Steps to Starting Your Very Own Catering Company

Think you make a mean chicken Kiev or create especially awesome buffets? Others might think so too–enough to the point that maybe you should consider starting your own catering business. But just because you’re a great cook or baker doesn’t mean you’ve got what it takes to run a successful catering company. Following a step-by-step, pre-launch research plan, you can determine in advance how likely it is that you’ll be able to pursue your dream of starting your own small-business and making it work.

Step 1: Research the marketplace.

The first step in launching a catering company is to check out who else is offering catering in your area. Check out your competitors’ menus, their list of services, prices and customers. Visit their websites and see if you can quickly find their unique selling benefits. You might think that successful caterers sell food, but you’d be wrong. Sure, you start with your food, but why should customers buy that food from you instead of somewhere else?

People who buy catering can get good food from a wide variety of local providers. When they shop for catering, they look for more than just food—they look for a benefit.To be a successful caterer, you’ll need to sell convenience, affordability, unique menus, or corporate style or white-glove service.

If you’re looking to do in-home catering for private parties, contact your friends with a short survey. Ask if they use catering services, and ask them to tell you why they hired certain caterers, what they liked about the providers and what they’ll look for in their next caterer.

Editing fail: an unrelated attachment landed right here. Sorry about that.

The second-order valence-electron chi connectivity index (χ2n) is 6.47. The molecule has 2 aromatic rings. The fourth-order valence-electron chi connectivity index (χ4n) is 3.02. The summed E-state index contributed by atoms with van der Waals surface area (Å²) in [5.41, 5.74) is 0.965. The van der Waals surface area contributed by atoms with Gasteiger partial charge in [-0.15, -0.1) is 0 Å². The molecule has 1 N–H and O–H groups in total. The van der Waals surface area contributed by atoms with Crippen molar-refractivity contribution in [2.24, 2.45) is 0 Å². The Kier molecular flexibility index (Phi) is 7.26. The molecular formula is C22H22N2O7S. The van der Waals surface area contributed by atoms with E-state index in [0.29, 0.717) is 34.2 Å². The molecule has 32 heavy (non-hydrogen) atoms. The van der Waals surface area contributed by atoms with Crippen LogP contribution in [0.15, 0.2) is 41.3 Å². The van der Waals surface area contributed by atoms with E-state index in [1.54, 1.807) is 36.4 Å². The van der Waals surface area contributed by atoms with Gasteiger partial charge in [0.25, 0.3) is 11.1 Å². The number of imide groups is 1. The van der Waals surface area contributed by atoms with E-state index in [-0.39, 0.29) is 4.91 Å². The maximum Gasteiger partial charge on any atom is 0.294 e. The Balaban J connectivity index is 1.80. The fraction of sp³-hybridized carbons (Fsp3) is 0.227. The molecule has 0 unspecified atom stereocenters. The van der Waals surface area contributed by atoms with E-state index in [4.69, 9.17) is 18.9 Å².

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Step 2: Identify potential customers.

Contact your peers in the business community to find out what their companies look for in caterers to help you determine what your potential customers want. If you don’t have personal contacts who can help you, cold-call a few potential customers. Let them know you are not selling anything and simply want to ask a few questions about what they would like caterers to offer. But be sure to take time to find the appropriate person at each company to contact, otherwise you’re likely to get the brush-off.

This will help you gather information about the services that corporate customers want beyond food (such as set-up, take-down, staffing, a bar, etc.). You can learn how these businesses budget for catering and how often they use catering. These interviews or email exchanges will help you launch your business with with a benefit or benefits you know customers will want, instead of ones you think they will want (“Everyone will love my dim sum carts!”).

Step 3: Choose your niche.

You might think you should start with your catering concept and research how to start your business from there—but you’re assuming people will like your idea and want to pay for it. Starting with marketplace and customer research will better help you decide what type of catering you should offer. Once that you know who your potential customers are, what they want and what your price range will probably be, you can decide what you think you should offer to attract enough customers to make a profit.

How to Brand Your Business: A Beginner’s Guide provides valuable information on how to determine your niche, develop your product or service to target specific customers, and manage your brand once you launch. You can go very narrow (corporate events) or offer a wide variety of catering services. But if you try to be everything to everyone, you might end up being “nothing to no one.” If you want to offer a broad array of catering services, set up different pages on your website and create different brochures or sell sheets that sell each service separately. Niche options for a small caterer include:

•Corporate events (cocktail parties, banquets, executive luncheons, golf outings)
•Weddings
•Children’s parties
•Adult parties (anniversaries, bachelorette, birthdays, holiday, dinner parties)
•Boxed lunches
•Concession stands
•Festivals, concerts and sports events

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